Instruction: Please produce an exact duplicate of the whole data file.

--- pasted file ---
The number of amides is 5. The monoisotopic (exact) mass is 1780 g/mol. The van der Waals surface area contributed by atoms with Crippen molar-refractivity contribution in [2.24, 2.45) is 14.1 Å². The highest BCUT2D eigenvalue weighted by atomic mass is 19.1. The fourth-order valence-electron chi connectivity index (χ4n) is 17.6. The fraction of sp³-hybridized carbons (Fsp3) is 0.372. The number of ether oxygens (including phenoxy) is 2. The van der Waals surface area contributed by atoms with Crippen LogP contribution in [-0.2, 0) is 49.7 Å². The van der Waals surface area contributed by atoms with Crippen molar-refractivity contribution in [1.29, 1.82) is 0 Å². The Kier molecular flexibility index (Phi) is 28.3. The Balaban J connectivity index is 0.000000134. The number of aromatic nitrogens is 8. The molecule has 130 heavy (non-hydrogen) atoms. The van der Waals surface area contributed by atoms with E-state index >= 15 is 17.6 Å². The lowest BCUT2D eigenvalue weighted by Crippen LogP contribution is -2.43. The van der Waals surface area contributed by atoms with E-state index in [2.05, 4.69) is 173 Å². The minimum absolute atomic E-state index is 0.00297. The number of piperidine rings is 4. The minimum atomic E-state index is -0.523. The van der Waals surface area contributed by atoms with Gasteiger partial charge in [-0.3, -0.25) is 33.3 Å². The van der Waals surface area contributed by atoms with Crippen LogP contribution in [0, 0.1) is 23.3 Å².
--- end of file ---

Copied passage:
The number of amides is 5. The monoisotopic (exact) mass is 1780 g/mol. The van der Waals surface area contributed by atoms with Crippen molar-refractivity contribution in [2.24, 2.45) is 14.1 Å². The highest BCUT2D eigenvalue weighted by atomic mass is 19.1. The fourth-order valence-electron chi connectivity index (χ4n) is 17.6. The fraction of sp³-hybridized carbons (Fsp3) is 0.372. The number of ether oxygens (including phenoxy) is 2. The van der Waals surface area contributed by atoms with Crippen LogP contribution in [-0.2, 0) is 49.7 Å². The van der Waals surface area contributed by atoms with Crippen molar-refractivity contribution in [1.29, 1.82) is 0 Å². The Kier molecular flexibility index (Phi) is 28.3. The Balaban J connectivity index is 0.000000134. The number of aromatic nitrogens is 8. The molecule has 130 heavy (non-hydrogen) atoms. The van der Waals surface area contributed by atoms with E-state index >= 15 is 17.6 Å². The lowest BCUT2D eigenvalue weighted by Crippen LogP contribution is -2.43. The van der Waals surface area contributed by atoms with E-state index in [2.05, 4.69) is 173 Å². The minimum absolute atomic E-state index is 0.00297. The number of piperidine rings is 4. The minimum atomic E-state index is -0.523. The van der Waals surface area contributed by atoms with Gasteiger partial charge in [-0.3, -0.25) is 33.3 Å². The van der Waals surface area contributed by atoms with Crippen LogP contribution in [0, 0.1) is 23.3 Å².